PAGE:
• bchafy says:

      USB parallel ports work differently than the parallel port on your motherboard. On a traditional parallel port you just open port 0×378, outb a byte, and it shows up on the lines until you outb another byte. It’s so simple you’d never think they could get the implementation wrong for USB parallel ports, but they did. USB parallel ports cannot be accessed this way at all. There’s no API for it, only printer spooling. My understanding is it had to do with the poorly written Windows Printer API which (purposely?) left out all low-level access capabilities. The hardware was designed around that spec and anyone who used their usb-parallel port for anything other than printing was left out in the cold. Your parallel zip drive, parallel scanner, parallel avr programmer, laplink cable, and so on became worthless. I suspect it was done to encourage the sales of usb-based scanners, drives, transfer cables, and other devices and less for any technical reason.

  7. I’ve got an old parallel port jtag adapter…

    I assume to run applications designed to work with hardware connected on the parallel port, you’d also have to have some kind of low level driver to intercept those legacy calls to read/write 0×378 (aka _inp/_outp) and route them out to an i/o expander (db25 emulator).

    There was a nice article by Dr. Dobbs a while back on this..;jsessionid=PANHIXEVBZNJPQE1GHOSKH4ATMY32JVN?pgno=3 ,

    • saimhe says:

      USB LPT (at least) adapters do not emulate the port. Usually the package states, loud an clear, “No IRQ, no other resources required”. This actually is the only indication because a true LPT *must* allocate a single resource under IRQs, and a few resources under Ports. If I insert my CardExpress LPT adapter, only “USB Printing Support” appears in Device Manager and nothing more.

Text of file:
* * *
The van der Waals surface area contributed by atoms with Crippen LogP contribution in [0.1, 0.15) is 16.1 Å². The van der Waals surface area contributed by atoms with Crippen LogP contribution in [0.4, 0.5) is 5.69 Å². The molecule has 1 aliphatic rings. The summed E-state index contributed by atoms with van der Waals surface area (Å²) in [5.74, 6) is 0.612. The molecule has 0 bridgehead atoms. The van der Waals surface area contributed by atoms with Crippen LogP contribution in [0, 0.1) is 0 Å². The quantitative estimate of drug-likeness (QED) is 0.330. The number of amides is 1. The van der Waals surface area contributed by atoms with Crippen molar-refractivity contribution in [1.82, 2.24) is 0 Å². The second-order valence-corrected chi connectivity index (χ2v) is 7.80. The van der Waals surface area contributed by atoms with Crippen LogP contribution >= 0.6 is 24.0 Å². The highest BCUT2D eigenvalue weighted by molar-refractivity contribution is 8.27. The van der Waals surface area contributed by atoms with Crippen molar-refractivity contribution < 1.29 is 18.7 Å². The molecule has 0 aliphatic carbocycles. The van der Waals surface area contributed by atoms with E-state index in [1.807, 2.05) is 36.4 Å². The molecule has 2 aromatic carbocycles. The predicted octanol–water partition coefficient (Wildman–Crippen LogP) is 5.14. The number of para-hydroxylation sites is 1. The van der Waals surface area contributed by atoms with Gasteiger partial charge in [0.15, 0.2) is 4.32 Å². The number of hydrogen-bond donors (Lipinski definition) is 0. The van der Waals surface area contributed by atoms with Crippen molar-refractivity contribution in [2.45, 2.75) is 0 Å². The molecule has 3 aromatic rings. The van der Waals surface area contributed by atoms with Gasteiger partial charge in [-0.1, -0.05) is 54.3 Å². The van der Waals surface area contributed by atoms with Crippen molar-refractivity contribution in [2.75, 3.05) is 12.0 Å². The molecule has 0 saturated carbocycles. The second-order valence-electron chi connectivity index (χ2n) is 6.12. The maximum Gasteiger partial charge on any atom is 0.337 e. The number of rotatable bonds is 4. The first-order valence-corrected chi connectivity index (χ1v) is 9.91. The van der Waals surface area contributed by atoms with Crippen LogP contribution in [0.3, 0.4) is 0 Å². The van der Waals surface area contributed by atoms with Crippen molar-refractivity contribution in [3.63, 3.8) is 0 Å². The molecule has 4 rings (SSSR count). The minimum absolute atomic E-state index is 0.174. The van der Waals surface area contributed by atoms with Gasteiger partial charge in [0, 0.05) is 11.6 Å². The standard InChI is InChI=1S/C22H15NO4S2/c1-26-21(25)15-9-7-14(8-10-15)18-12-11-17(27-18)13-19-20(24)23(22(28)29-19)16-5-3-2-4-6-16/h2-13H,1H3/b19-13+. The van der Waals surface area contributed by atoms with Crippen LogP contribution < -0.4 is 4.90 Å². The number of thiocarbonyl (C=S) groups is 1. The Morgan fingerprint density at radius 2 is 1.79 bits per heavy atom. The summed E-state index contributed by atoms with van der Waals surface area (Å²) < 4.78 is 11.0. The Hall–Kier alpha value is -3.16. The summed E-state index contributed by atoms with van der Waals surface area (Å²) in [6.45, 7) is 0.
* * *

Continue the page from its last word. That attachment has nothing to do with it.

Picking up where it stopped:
8. saimhe says:

    Finally there is hope that I’ll be able to use that goddamned CardExpress LPT adapter. Unfortunately, this newer interface, unlike PCMCIA, contains USB 2.0 and so manufacturers can profit by that hugely. (Back in times of PCMCIA vs. USB serial adapters, only the former were true COM ports, providing fast polling etc.)

    But, what equivalent device name is used under Windows? No /dev/usb/lp0 out there :(

  9. pcf11 says:

    Get a real parallel port. They still sell cards you know?

  10. RoadWarrior222 says:

    Excellent solution pcf11, now can you tell him where to get a phone with a PCI slot? ;-)

    Took me a while to figure out what the heck he was doing, not real clear from the HAD blurb. Need to absorb some of this, might help me out in a week or two, I’ve got a nasty idea that I’m going to have to bit bang a USBRS232 adapter to make something work.

  11. computothought says:

    What is the schematic for the rs232 side and how would you use a 555 chip?

  12. Can anyone explain the schematic on the link? I can’t figure out where to put the inverters, the thyristor, or the diode.